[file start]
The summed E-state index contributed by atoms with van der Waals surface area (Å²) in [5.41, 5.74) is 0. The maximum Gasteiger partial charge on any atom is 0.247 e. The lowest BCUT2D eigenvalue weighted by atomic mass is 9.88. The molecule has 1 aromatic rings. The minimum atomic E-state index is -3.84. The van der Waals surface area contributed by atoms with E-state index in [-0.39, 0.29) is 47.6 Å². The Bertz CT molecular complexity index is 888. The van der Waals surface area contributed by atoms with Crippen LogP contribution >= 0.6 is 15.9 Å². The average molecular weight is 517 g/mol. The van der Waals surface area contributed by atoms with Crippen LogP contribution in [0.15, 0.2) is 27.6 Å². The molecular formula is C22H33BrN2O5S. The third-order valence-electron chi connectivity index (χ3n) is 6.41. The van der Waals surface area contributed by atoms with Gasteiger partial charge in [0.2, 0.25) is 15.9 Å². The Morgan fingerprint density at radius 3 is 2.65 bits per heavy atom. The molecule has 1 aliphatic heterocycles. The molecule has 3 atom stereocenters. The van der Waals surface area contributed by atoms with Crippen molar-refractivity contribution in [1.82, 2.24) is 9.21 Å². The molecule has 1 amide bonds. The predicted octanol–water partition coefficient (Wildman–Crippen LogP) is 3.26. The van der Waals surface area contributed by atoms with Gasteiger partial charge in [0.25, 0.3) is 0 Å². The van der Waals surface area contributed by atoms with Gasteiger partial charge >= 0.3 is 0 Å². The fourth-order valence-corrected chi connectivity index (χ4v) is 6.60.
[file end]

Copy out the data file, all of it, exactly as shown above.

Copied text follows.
The summed E-state index contributed by atoms with van der Waals surface area (Å²) in [5.41, 5.74) is 0. The maximum Gasteiger partial charge on any atom is 0.247 e. The lowest BCUT2D eigenvalue weighted by atomic mass is 9.88. The molecule has 1 aromatic rings. The minimum atomic E-state index is -3.84. The van der Waals surface area contributed by atoms with E-state index in [-0.39, 0.29) is 47.6 Å². The Bertz CT molecular complexity index is 888. The van der Waals surface area contributed by atoms with Crippen LogP contribution >= 0.6 is 15.9 Å². The average molecular weight is 517 g/mol. The van der Waals surface area contributed by atoms with Crippen LogP contribution in [0.15, 0.2) is 27.6 Å². The molecular formula is C22H33BrN2O5S. The third-order valence-electron chi connectivity index (χ3n) is 6.41. The van der Waals surface area contributed by atoms with Gasteiger partial charge in [0.2, 0.25) is 15.9 Å². The Morgan fingerprint density at radius 3 is 2.65 bits per heavy atom. The molecule has 1 aliphatic heterocycles. The molecule has 3 atom stereocenters. The van der Waals surface area contributed by atoms with Crippen molar-refractivity contribution in [1.82, 2.24) is 9.21 Å². The molecule has 1 amide bonds. The predicted octanol–water partition coefficient (Wildman–Crippen LogP) is 3.26. The van der Waals surface area contributed by atoms with Gasteiger partial charge in [0.25, 0.3) is 0 Å². The van der Waals surface area contributed by atoms with Gasteiger partial charge >= 0.3 is 0 Å². The fourth-order valence-corrected chi connectivity index (χ4v) is 6.60.